In Romania, firefighters go through a two-day training exercise, the emphasis is on speed.
"Speed was their first imperative, as opposed to their safety or the casualty's injuries," he said.
To his horror, the firefighters were so rushed, they almost injured their casualties – and each other.
"They would just break windows without putting any protection in for the casualties or themselves," he said. "One of them put his knife in part of a car roof to cut it and on the other side was a paramedic."
Mr Marritt is a watch commander in Humberside Fire And Rescue Service.
He also assesses firefighters in rescue challenges – competitions where teams see who can deal with a casualty most successfully.
And in the Romanian region of Brasov, he assessed firefighters in how they handled casualties trapped in simulated car crashes.
"Generally, the British are deemed to be the best in the world in terms of firefighting," Mr Marritt said.
Although he could not fault the Romanians' enthusiasm, their techniques were a long way behind what he was used to.
"They had very little concept of safe systems of working in their team approach and how to work together," he said.
"During the English challenges, I've had to tap people on the shoulder – but in Romania I had to shout and put myself as a barrier because of some of the things they were doing."
Mr Marritt said in terms of training, the firefighters were some way off Western rescue service standards.
"Their training systems are 30 years behind ours," he said.
But these old-fashioned methods were matched with cutting-edge equipment.
"The tools they were using were better than ours," he said. "The EU has quite heavily invested in the rescue capabilities in Romania. "They've had a lot of funding – unfortunately, they've got the equipment but not the training to use it."
There were 17 teams of firefighters taking part in the exercises. And the vast majority still have a long way to go.
"The casualty care was basic at best," Mr Marritt said. "Two teams were pretty good – one was a training school and one was from Bucharest."
Professional rescue teams work around the concept of the golden hour.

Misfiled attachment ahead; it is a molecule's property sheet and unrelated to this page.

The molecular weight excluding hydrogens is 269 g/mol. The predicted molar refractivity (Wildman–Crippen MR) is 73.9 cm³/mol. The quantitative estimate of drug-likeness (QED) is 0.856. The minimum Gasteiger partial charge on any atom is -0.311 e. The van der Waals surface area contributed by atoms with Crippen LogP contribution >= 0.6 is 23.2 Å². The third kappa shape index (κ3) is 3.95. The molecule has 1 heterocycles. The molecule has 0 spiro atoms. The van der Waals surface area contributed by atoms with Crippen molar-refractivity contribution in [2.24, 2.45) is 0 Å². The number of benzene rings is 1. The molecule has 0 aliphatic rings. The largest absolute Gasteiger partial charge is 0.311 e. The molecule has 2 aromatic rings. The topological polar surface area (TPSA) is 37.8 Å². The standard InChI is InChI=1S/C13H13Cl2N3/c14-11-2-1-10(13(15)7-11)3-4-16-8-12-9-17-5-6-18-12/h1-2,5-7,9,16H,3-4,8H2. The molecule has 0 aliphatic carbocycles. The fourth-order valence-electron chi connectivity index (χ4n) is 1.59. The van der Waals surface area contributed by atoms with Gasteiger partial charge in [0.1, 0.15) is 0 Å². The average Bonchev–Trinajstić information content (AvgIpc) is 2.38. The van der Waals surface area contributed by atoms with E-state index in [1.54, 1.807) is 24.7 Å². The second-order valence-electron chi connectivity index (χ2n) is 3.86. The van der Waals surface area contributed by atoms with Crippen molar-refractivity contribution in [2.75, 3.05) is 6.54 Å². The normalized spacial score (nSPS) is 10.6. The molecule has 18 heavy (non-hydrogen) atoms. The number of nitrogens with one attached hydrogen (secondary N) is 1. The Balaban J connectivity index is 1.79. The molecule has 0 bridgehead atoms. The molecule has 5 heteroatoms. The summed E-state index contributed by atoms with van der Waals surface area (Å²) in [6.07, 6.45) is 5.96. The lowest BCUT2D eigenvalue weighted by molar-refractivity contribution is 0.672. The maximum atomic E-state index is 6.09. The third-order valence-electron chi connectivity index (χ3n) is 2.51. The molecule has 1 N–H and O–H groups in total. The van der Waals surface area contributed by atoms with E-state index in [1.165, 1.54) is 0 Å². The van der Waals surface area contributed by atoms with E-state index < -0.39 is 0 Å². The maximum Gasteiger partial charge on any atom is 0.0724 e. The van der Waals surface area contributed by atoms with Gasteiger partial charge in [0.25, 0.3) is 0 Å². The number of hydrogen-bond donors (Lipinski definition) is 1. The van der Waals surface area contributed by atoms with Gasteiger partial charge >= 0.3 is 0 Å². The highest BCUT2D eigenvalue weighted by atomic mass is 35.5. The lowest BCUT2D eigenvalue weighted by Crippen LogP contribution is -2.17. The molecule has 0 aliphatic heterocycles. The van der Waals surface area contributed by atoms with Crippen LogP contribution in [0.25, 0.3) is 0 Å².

This should be the time between a crash happening and casualties arriving in hospital.
It gives firefighters about 20 minutes to cut people out of cars – and in England, if someone is not in immediate danger, crews take their time to avoid making the situation worse.
Almost all Romanian teams freed casualties quickly.
But, in Mr Marritt's opinion, they were too quick.
"If a casualty is stable, you take time to get them out," he said. "If they're not stable, you take shortcuts."
But the trainer believes the firemen do the best job they can.
Communist rule ended in Romania in 1989 and the fire service is still recovering from decades of neglect before that.
"Because Romania is a former Communist country, they're still in the development phase," he said. "They're an up-and-coming country and they've done a really good job of putting the infrastructure in place.
"Now they're going through the phase of putting the training in place."
The country's fire service, unlike the British one, is a military organisation.
Although Mr Marritt admired its discipline, he worried important questions were not being asked.
"The downside was that nobody would challenge the officers," he said. "Their commanders would always get involved in all the activities but they would not monitor safety.
"Their generals tell them they have to get hands-on and nobody questions them."
The fire service also suffers from a lack of training buildings.
"Their national training centre was an old Soviet building with gun towers round it," Mr Marritt said.
"Because the country is a developing country, they've got a long, long way to go. But the whole country is on the way up."
Romanian firefighters earn 300 euros a month – around £240.
"To be fair, there's money in the country but a lot of poverty as well," the trainer said. "They're not on a particularly good wage for Romania."
He has no illusions about how far the firefighters he trained still have to go.
But Mr Marritt feels his exercise has helped to set them on the right road.
"It was quite a humbling experience," he said. "I actually feel as though we've set the foundations that need to be built on. It's going to be a ten or 15-year programme."
But he hopes slow and steady will win the race.